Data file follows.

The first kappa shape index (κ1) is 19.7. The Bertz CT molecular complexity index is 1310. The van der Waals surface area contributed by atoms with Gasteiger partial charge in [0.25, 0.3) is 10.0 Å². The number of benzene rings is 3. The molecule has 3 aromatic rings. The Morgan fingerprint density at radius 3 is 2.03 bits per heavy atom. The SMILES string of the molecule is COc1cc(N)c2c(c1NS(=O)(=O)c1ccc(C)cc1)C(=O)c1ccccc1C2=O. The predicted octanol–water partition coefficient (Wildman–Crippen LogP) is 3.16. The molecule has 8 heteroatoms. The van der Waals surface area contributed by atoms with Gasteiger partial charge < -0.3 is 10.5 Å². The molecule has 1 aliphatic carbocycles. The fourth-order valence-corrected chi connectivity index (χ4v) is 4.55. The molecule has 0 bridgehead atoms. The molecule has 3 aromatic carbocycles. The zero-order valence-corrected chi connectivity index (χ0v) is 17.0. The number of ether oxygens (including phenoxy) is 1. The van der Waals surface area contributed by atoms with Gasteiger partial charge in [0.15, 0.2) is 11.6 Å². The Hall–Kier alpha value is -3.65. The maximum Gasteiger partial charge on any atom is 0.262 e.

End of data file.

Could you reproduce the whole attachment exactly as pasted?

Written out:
The first kappa shape index (κ1) is 19.7. The Bertz CT molecular complexity index is 1310. The van der Waals surface area contributed by atoms with Gasteiger partial charge in [0.25, 0.3) is 10.0 Å². The number of benzene rings is 3. The molecule has 3 aromatic rings. The Morgan fingerprint density at radius 3 is 2.03 bits per heavy atom. The SMILES string of the molecule is COc1cc(N)c2c(c1NS(=O)(=O)c1ccc(C)cc1)C(=O)c1ccccc1C2=O. The predicted octanol–water partition coefficient (Wildman–Crippen LogP) is 3.16. The molecule has 8 heteroatoms. The van der Waals surface area contributed by atoms with Gasteiger partial charge < -0.3 is 10.5 Å². The molecule has 1 aliphatic carbocycles. The fourth-order valence-corrected chi connectivity index (χ4v) is 4.55. The molecule has 0 bridgehead atoms. The molecule has 3 aromatic carbocycles. The zero-order valence-corrected chi connectivity index (χ0v) is 17.0. The number of ether oxygens (including phenoxy) is 1. The van der Waals surface area contributed by atoms with Gasteiger partial charge in [0.15, 0.2) is 11.6 Å². The Hall–Kier alpha value is -3.65. The maximum Gasteiger partial charge on any atom is 0.262 e.